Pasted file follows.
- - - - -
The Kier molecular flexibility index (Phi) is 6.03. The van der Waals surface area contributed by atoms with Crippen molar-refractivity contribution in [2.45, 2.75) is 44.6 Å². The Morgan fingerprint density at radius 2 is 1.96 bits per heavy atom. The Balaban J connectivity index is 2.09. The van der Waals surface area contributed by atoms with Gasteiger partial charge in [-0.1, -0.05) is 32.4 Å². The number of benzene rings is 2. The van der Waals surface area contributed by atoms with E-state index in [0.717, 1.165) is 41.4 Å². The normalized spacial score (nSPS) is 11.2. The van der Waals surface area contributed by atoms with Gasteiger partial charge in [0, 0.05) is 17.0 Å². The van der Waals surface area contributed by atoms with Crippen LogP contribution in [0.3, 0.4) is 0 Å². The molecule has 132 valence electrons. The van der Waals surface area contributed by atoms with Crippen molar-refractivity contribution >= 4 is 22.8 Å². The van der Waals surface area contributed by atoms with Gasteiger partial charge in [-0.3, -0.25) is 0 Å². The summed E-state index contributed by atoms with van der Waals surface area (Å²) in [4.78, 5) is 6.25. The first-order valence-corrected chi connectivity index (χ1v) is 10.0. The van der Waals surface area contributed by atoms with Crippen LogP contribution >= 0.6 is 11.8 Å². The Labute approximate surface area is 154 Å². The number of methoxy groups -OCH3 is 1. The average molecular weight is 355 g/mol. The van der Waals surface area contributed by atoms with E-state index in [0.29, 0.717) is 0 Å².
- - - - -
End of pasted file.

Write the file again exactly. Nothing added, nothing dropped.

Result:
The Kier molecular flexibility index (Phi) is 6.03. The van der Waals surface area contributed by atoms with Crippen molar-refractivity contribution in [2.45, 2.75) is 44.6 Å². The Morgan fingerprint density at radius 2 is 1.96 bits per heavy atom. The Balaban J connectivity index is 2.09. The van der Waals surface area contributed by atoms with Gasteiger partial charge in [-0.1, -0.05) is 32.4 Å². The number of benzene rings is 2. The van der Waals surface area contributed by atoms with E-state index in [0.717, 1.165) is 41.4 Å². The normalized spacial score (nSPS) is 11.2. The van der Waals surface area contributed by atoms with Gasteiger partial charge in [0, 0.05) is 17.0 Å². The van der Waals surface area contributed by atoms with Crippen LogP contribution in [0.3, 0.4) is 0 Å². The molecule has 132 valence electrons. The van der Waals surface area contributed by atoms with Crippen molar-refractivity contribution >= 4 is 22.8 Å². The van der Waals surface area contributed by atoms with Gasteiger partial charge in [-0.3, -0.25) is 0 Å². The summed E-state index contributed by atoms with van der Waals surface area (Å²) in [4.78, 5) is 6.25. The first-order valence-corrected chi connectivity index (χ1v) is 10.0. The van der Waals surface area contributed by atoms with Crippen LogP contribution >= 0.6 is 11.8 Å². The Labute approximate surface area is 154 Å². The number of methoxy groups -OCH3 is 1. The average molecular weight is 355 g/mol. The van der Waals surface area contributed by atoms with E-state index in [0.29, 0.717) is 0 Å².